COVID-19: Still too early to talk about ending coronavirus restrictions amid ‘very, very high’ infection rates
Written by Hitmix News on 6 February 2021
Boris Johnson says it is still too early to talk about ending coronavirus restrictions, with news reports suggesting pubs might be able to reopen by May.
Downing Street has confirmed that it aims to vaccinate those aged over 50 and those aged 16 to 65 who have certain health conditions by May.
And some MPs have said there would be little reason to keep restrictions once those in the nine priority groups have been vaccinated.
A quick update from me on where we are. Some encouraging progress this week, but we’re not there yet. This weekend please stay at home to protect the NHS and save lives. pic.twitter.com/oyOwwfyadB
— Boris Johnson (@BorisJohnson) February 5, 2021
But the prime minister said on Friday evening that it was “still early days” and people should continue to follow the lockdown rules.
He said: “I want to stress that it is still early days and we have rates of infection in this country (that are) still very, very high and (we have) more people – almost twice as many people – in our hospitals with COVID now than there were back at the peak in April.”
He also promised to announce a “steady programme for beginning to unlock” in just over two weeks’ time.
Meanwhile, there is speculation about when pubs could reopen, with The Sun saying they could be allowed to serve takeaway pints in April before fully reopening in May.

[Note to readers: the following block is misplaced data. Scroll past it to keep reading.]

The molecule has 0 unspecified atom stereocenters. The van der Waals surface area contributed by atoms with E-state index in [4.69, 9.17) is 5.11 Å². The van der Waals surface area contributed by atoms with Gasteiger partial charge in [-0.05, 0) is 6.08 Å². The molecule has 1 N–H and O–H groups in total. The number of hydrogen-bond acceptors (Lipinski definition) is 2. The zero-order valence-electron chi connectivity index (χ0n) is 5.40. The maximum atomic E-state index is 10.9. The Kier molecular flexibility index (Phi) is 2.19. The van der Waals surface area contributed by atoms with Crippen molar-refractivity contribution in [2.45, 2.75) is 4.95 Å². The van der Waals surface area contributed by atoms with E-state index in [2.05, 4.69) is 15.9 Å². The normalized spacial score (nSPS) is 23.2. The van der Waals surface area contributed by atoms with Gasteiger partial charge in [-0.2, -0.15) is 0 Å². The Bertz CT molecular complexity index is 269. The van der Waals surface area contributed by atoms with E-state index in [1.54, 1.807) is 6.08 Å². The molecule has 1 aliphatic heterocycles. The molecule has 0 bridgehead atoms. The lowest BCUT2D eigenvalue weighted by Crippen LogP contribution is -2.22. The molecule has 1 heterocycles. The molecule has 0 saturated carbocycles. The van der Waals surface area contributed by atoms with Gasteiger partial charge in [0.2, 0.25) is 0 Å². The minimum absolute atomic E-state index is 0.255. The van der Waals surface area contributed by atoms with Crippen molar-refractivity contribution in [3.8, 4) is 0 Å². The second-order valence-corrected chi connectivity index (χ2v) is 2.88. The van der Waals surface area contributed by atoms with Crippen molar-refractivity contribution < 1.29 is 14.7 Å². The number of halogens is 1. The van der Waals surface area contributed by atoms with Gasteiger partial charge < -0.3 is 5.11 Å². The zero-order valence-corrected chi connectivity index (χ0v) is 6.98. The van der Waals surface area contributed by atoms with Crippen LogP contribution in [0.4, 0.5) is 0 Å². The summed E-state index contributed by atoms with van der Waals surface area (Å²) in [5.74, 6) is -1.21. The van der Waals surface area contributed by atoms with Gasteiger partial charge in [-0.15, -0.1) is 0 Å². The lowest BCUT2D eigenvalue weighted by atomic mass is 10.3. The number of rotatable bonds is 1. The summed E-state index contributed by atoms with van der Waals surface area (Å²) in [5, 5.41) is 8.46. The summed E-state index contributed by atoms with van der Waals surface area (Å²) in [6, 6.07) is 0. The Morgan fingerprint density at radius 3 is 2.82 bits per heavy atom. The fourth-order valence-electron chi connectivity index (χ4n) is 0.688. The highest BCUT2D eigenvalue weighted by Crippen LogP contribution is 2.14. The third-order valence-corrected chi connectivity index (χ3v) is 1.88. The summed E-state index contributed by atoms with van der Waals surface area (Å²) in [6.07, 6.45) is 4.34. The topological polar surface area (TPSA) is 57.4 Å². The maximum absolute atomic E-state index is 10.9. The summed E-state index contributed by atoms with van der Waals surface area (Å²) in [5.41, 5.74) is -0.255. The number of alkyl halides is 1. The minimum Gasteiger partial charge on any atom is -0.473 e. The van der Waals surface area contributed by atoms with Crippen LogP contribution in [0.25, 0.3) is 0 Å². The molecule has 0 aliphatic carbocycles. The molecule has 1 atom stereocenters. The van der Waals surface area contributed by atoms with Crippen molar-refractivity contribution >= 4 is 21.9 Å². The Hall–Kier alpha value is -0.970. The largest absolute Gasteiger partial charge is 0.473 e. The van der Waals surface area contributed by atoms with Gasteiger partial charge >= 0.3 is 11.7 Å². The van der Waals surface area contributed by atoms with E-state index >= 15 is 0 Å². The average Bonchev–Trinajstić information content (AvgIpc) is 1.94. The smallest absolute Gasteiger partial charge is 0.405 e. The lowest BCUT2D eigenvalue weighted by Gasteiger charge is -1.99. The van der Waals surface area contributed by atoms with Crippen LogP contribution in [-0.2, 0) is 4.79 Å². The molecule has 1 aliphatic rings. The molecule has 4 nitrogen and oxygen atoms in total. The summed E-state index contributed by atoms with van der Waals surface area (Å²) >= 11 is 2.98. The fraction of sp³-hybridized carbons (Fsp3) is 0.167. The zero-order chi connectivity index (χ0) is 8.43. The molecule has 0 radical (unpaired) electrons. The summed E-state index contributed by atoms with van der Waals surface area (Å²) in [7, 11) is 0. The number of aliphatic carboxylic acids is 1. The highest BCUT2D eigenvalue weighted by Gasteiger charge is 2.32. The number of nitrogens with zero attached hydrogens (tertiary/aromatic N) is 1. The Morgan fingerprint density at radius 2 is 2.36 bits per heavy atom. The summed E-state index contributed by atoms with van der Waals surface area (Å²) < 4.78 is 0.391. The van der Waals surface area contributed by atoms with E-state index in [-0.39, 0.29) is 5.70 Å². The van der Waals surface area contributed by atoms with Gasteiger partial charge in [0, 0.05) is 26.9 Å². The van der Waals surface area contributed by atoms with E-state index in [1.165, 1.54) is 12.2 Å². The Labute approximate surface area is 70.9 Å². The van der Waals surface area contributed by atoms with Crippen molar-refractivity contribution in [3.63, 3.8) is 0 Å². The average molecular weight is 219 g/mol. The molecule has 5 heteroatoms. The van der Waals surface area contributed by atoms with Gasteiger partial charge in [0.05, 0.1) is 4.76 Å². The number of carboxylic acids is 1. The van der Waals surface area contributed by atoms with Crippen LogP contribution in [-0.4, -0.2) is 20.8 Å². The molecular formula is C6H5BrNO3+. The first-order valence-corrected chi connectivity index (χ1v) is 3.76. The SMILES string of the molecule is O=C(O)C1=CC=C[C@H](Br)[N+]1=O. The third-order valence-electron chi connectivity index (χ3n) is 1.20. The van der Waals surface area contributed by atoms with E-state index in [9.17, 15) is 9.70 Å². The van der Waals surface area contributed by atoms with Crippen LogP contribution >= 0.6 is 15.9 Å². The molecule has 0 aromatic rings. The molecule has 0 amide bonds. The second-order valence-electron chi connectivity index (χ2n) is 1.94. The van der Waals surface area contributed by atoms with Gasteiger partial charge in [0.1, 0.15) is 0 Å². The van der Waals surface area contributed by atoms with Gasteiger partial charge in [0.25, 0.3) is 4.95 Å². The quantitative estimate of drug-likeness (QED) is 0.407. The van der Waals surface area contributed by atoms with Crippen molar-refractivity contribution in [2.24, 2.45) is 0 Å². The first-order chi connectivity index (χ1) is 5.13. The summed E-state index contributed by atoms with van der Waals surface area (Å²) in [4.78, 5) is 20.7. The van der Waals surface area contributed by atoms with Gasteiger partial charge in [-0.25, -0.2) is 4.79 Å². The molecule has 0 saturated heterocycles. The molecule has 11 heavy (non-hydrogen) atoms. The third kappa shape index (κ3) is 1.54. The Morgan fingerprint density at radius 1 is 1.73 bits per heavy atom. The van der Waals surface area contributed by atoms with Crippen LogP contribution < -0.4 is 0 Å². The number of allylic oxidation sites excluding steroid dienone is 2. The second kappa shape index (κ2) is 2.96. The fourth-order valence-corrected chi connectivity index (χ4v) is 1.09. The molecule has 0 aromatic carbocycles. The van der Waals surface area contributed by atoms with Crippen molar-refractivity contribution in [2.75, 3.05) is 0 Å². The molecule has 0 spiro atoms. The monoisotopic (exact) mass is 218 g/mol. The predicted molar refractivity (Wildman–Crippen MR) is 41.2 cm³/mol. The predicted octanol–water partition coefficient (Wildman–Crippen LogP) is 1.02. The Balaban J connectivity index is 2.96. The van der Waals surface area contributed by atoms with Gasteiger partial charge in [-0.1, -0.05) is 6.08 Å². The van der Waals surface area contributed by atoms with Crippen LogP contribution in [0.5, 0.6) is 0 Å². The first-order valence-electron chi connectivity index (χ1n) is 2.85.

The Telegraph said the possibility of dry pubs was being considered to allow reopening in April, an idea that was denied by a senior government source.
They told the PA news agency: “We are not going to open pubs that can’t sell booze. What would be the point of that?”
Another issue on the horizon is the possibility of vaccine passports to allow those who have been vaccinated to travel overseas as early as this summer.
Some countries have already said they will allow more freedom for those travellers who can prove they have received the jab and Foreign Office minister James Cleverly said the government would “help facilitate” coronavirus immunity passports if they are required by destinations abroad.
The prime minister’s office and Health Secretary Matt Hancock, however, have said vaccine passports are not currently under consideration, although Mr Hancock said they would be kept “under review”.
It comes as figures show that almost 11 million people have received their first vaccine dose.
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On Friday it was announced that there have been a further 19,114 confirmed cases of COVID-19, compared to 20,634 yesterday and 29,079 a week ago.
Another 1,014 people died after testing positive for the virus, compared to 1,245 last Friday.
Over three nights Sky News will host a series of special programmes examining the UK’s response to the pandemic.
Watch COVID Crisis: Learning the Lessons at 8pm on 9, 10 and 11 February.